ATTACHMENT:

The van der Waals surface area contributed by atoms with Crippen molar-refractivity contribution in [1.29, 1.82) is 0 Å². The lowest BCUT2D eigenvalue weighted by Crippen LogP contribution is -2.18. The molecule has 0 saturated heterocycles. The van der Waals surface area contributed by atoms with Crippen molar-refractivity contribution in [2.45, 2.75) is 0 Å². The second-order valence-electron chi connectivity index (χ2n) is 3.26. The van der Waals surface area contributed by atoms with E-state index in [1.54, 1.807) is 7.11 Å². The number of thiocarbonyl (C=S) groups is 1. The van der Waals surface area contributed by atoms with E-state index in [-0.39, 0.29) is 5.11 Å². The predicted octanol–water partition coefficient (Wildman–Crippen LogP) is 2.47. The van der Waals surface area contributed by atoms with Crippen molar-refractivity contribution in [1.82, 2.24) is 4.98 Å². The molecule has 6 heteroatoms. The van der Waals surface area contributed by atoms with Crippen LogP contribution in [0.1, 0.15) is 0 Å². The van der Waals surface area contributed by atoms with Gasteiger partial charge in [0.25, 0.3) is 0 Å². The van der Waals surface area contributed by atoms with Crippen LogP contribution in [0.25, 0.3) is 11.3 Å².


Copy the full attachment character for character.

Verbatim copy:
The van der Waals surface area contributed by atoms with Crippen molar-refractivity contribution in [1.29, 1.82) is 0 Å². The lowest BCUT2D eigenvalue weighted by Crippen LogP contribution is -2.18. The molecule has 0 saturated heterocycles. The van der Waals surface area contributed by atoms with Crippen molar-refractivity contribution in [2.45, 2.75) is 0 Å². The second-order valence-electron chi connectivity index (χ2n) is 3.26. The van der Waals surface area contributed by atoms with E-state index in [1.54, 1.807) is 7.11 Å². The number of thiocarbonyl (C=S) groups is 1. The van der Waals surface area contributed by atoms with E-state index in [-0.39, 0.29) is 5.11 Å². The predicted octanol–water partition coefficient (Wildman–Crippen LogP) is 2.47. The van der Waals surface area contributed by atoms with Crippen molar-refractivity contribution in [1.82, 2.24) is 4.98 Å². The molecule has 6 heteroatoms. The van der Waals surface area contributed by atoms with Crippen LogP contribution in [0.1, 0.15) is 0 Å². The van der Waals surface area contributed by atoms with Gasteiger partial charge in [0.25, 0.3) is 0 Å². The van der Waals surface area contributed by atoms with Crippen LogP contribution in [0.25, 0.3) is 11.3 Å².